When it comes to deductions for charitable contributions, it’s possible, but trickier to achieve. Namely, you would need to itemize your taxes properly.

Equity Exposure and Gain/Loss Management

There are some unique benefits associated with stock investment.

Relatively low taxes (for stocks owned for more than a year) allow the rich to take bigger risks. And depending on income, long-term capital gains rates are zero, 15%, or 20%.

On the other hand, Federal tax brackets fall into the 10%-37% range, following the earning power.   Short-term capital gains taxes for stocks held for under a year are chained to these tax brackets.

Moving on, the wealthy have a couple of other reliable strategies. They revolve around smarty managing gains and losses with the objective to deepen the tax advantage.

For example, at the end of the year, top investors take calculated losses in order to offset the recorded gains. Sometimes, they also try to defer capital gains by investing in opportunity zone programs. 

The takeaway to draw from this practice is clear. Consider improving equity exposure and stepping up your gain/loss management game.

Business-Like Asset Management

To go a step further, you can manage assets just like you would manage a business.

The idea is pretty simple. You create a business entity— a limited liability company (LLC) is a great option. This formal structure allows you to easily carry out investments on multiple fronts.

Yes, we know getting a business structure off the ground can be a daunting task. But, look at it this way. It’s a surefire method for accomplishing two crucial goals.

We’re talking about money savings and effective governance for your assets. The second benefit is amplified in cases of management LLCs.

Other Means of Reaping the Benefits

Next on the list of cost-effective avenues are gifts and estate exemptions.

Under the current tax law, they are temporarily doubled, until the end of 2025. This means that as an individual, you may be able to claim up to $11.18 million.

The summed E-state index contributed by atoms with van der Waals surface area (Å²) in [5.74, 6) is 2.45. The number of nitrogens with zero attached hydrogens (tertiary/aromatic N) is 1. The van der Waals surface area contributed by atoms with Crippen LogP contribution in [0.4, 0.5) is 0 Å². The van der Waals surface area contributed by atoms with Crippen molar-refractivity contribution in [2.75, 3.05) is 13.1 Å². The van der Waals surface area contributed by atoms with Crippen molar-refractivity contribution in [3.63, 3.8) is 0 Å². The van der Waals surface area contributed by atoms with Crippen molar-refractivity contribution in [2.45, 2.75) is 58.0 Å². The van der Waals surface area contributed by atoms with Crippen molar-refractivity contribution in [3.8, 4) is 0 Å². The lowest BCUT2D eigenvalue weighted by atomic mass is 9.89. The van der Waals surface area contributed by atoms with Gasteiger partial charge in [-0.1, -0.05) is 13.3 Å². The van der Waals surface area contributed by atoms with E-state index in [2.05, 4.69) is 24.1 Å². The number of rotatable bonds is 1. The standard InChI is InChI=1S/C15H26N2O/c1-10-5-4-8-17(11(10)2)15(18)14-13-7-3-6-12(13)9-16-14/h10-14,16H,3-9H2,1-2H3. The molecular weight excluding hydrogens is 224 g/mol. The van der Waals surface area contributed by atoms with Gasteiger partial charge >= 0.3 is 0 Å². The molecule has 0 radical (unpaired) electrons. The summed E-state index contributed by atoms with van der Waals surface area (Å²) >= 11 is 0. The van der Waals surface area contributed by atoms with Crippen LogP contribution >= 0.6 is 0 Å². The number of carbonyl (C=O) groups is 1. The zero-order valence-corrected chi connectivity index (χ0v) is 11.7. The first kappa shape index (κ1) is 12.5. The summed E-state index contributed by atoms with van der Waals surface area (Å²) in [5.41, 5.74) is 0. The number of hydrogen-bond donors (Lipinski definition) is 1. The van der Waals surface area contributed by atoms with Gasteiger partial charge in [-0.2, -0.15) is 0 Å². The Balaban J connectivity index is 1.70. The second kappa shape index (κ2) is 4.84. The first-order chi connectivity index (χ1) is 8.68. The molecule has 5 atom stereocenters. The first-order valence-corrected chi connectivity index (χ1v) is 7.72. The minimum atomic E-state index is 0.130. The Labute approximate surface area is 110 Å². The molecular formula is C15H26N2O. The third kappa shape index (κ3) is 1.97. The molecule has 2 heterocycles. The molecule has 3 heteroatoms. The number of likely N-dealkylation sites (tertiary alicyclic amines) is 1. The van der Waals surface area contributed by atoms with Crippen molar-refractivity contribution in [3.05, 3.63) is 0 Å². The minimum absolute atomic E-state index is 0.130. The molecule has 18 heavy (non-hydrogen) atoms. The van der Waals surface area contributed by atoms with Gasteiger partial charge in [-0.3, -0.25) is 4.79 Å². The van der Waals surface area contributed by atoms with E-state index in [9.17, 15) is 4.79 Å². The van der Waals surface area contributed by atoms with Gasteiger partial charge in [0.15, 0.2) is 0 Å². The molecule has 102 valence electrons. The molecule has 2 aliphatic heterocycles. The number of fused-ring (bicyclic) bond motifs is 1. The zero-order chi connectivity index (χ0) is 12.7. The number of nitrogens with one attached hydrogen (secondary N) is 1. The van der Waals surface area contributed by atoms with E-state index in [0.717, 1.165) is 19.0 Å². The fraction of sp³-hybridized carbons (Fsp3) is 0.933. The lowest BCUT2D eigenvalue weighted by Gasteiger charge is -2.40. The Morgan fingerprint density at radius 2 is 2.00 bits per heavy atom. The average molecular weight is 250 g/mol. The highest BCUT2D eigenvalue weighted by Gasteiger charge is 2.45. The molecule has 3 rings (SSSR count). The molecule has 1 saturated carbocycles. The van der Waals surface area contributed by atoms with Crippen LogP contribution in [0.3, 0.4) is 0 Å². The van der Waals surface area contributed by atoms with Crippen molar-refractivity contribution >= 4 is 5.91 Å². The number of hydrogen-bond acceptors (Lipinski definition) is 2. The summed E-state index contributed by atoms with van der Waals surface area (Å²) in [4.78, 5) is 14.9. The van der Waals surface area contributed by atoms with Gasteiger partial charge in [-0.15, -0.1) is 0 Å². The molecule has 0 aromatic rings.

Again, setting up a trust makes sense as it facilitates the cross-generational passing of wealth. As long as it meets the limit, it qualified as a gift and comes free of taxes.

Finally, we would like to propose a defined-benefit plan.

It enables entrepreneurs to allocate significant amounts to their retirement. Contributions trim your taxable income and increase how much money you can save.  Of course, this approach suits the high-net-worth people the most.

Beyond defined-benefit plans, there are other tax-protected accounts. Think in terms of 401(k)s, 529s, student loan payments, Roth IRAs, health savings accounts, etc. They are all fair game.

When Less is More

Fairness of the tax code is a burning issue.  

Yet, the answer to the question of why do the rich pay less taxes isn’t so simple. We ought to leave solving of that matter to politicians.

In the meantime, it would be wise to take things into your own hands. No need to let high rates eat away at our budgets.

Start by fleshing out a plan and keeping taxes on top of the mind. Familiarize yourself with how the tax code works. Notice different types of investment carry involve different tax treatments.

Make sure to take advantage of various effective tactics that the rich have championed. Figure out which one works best in your particular case.